JBF on the Air: Andrew Zimmern

 

What's on television personality Andrew Zimmern's mind? Find out on last week's episode of Taste Matters as he chats with JBF's Mitchell Davis about travel, taste, and gastronomy. Andrew Zimmern is the co-creator, host, and consulting producer of the Travel Channel's Bizarre Foods. A multiple JBF Award winner and the honoree at this year's Chefs & Champagne New York, Andrew discusses how small, remote pockets of the world have changed his perspective on culture and humanity, why he thinks walnuts are the most disgusting thing to eat, and the importance of travel. Listen below:

 

 

Comments (0)

The Bookshelf: Jasmine and Fire

Salma Abdelnour

 

After fleeing a war-torn Lebanon during her childhood and starting a new life in the United States, food and travel writer Salma Abdelnour always dreamed of returning to her homeland. Her poignant book, Jasmine and Fire: A Bittersweet Year in Beirut, chronicles her complicated return to Lebanon and its vibrant food culture. We got in touch with her to learn about her go-to Lebanese restaurants here in New York City, her favorite cuisines around the globe, and what makes Beirut’s food culture so extraordinary.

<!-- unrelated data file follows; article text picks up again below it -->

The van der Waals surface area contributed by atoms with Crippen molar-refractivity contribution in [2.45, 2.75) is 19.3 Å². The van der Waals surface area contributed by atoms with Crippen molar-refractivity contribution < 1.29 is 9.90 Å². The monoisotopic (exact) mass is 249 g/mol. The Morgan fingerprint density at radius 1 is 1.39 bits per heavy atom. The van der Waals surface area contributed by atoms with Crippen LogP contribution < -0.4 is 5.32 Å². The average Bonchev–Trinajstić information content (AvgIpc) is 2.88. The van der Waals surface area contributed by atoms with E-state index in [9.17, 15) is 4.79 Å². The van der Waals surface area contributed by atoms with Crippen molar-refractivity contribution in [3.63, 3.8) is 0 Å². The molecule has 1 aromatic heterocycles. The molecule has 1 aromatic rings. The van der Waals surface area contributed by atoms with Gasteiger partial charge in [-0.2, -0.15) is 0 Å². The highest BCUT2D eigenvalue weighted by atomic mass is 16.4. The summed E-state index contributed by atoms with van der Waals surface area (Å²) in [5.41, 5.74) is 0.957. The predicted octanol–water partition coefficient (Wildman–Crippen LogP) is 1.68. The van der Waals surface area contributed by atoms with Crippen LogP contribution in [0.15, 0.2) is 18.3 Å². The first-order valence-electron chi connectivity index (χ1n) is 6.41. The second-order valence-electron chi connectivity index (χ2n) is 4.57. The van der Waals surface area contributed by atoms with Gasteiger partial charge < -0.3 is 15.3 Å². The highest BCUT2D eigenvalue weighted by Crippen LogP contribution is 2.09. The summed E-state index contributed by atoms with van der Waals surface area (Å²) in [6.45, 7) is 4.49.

(Join Salma tomorrow at noon for a special installment of our Beard on Books series at the Beard House.)

 

JBF: You wrote that when you returned to Beirut and had to come to grips with so many changes in your life, you found solace in Lebanon’s food culture. Can you tell us a bit more about that?

 

Salma Abdelnour:... Read more >

Comments (0)

JBF Trip Planner: Copenhagen

 

For in-the-know food lovers heading to Copenhagen this winter, there are some obvious places you probably want to hit (and at least one of them rhymes with "MOMA"). But instead of speed-dialing René Redzepi's foraging temple, or waiting on line at Relæ, check out these slightly more under-the-radar restaurants that are just as deserving of attention.

 

Marv & Ben

Contrary to our original assumption, this place is not owned by a pair of old, Jewish friends. Marv and ben translate to "marrow and bone," and this modern Nordic bistro lives up to its name with a meat-focused menu of dishes like pork neck with beets and rosehips, veal tartare with celery, chive powder, and a coddled egg yolk, and the B.L.T.-reminiscent fried rice bread with smoked marrow.

 

Aamann's

This simple but chic smørrebrød restaurant serves modern interpretations of the... Read more >

Comments (0)

JBF Trip Planner: Sag Harbor, NY

 

If you’re anything like us, the first thing you do when planning a trip—perhaps even before booking a plane ticket—is figure out where you’re going to eat while you’re there. Museums, sightseeing, and shopping are all well and good, but food is often the main attraction. To make trip planning a little easier, we’re compiling lists of our can’t-miss pit stops in some of our favorite places. JBF Award winners, hole-in-the-wall favorites, America’s Classics, and one-hit wonders—we’ll give you a quick rundown of our absolute must-eats in each featured location.